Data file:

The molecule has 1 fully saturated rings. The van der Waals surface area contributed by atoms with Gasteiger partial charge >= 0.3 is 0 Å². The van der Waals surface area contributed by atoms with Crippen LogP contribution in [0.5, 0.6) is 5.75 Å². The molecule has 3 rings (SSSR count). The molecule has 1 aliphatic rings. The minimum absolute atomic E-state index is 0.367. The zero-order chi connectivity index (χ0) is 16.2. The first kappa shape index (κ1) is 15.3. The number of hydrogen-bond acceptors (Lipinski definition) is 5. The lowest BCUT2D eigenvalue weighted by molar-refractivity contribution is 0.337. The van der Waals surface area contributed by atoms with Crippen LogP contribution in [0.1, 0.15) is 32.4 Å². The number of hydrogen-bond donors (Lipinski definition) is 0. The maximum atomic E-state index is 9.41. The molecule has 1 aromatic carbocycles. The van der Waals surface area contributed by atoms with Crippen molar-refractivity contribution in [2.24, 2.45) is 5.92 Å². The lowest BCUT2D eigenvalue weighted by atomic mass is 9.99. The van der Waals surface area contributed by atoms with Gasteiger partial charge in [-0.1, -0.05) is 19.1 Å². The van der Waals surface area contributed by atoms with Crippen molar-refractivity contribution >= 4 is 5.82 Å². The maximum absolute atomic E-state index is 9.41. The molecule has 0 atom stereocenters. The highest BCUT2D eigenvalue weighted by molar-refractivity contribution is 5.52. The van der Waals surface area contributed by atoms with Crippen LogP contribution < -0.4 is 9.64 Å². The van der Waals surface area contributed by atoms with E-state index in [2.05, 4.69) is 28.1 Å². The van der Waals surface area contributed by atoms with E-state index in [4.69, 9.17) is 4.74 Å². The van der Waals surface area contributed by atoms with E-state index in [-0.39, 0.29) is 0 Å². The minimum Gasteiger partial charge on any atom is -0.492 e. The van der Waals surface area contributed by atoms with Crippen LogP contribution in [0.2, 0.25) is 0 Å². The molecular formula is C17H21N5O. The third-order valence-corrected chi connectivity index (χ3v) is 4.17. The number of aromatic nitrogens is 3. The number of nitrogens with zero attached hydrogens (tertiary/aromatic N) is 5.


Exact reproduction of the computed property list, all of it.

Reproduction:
The molecule has 1 fully saturated rings. The van der Waals surface area contributed by atoms with Gasteiger partial charge >= 0.3 is 0 Å². The van der Waals surface area contributed by atoms with Crippen LogP contribution in [0.5, 0.6) is 5.75 Å². The molecule has 3 rings (SSSR count). The molecule has 1 aliphatic rings. The minimum absolute atomic E-state index is 0.367. The zero-order chi connectivity index (χ0) is 16.2. The first kappa shape index (κ1) is 15.3. The number of hydrogen-bond acceptors (Lipinski definition) is 5. The lowest BCUT2D eigenvalue weighted by molar-refractivity contribution is 0.337. The van der Waals surface area contributed by atoms with Crippen LogP contribution in [0.1, 0.15) is 32.4 Å². The number of hydrogen-bond donors (Lipinski definition) is 0. The maximum atomic E-state index is 9.41. The molecule has 1 aromatic carbocycles. The van der Waals surface area contributed by atoms with Crippen molar-refractivity contribution in [2.24, 2.45) is 5.92 Å². The lowest BCUT2D eigenvalue weighted by atomic mass is 9.99. The van der Waals surface area contributed by atoms with Gasteiger partial charge in [-0.1, -0.05) is 19.1 Å². The van der Waals surface area contributed by atoms with Crippen molar-refractivity contribution >= 4 is 5.82 Å². The maximum absolute atomic E-state index is 9.41. The molecule has 0 atom stereocenters. The highest BCUT2D eigenvalue weighted by molar-refractivity contribution is 5.52. The van der Waals surface area contributed by atoms with Crippen LogP contribution < -0.4 is 9.64 Å². The van der Waals surface area contributed by atoms with E-state index in [2.05, 4.69) is 28.1 Å². The van der Waals surface area contributed by atoms with E-state index in [4.69, 9.17) is 4.74 Å². The van der Waals surface area contributed by atoms with E-state index in [-0.39, 0.29) is 0 Å². The minimum Gasteiger partial charge on any atom is -0.492 e. The van der Waals surface area contributed by atoms with Crippen LogP contribution in [0.2, 0.25) is 0 Å². The molecular formula is C17H21N5O. The third-order valence-corrected chi connectivity index (χ3v) is 4.17. The number of aromatic nitrogens is 3. The number of nitrogens with zero attached hydrogens (tertiary/aromatic N) is 5.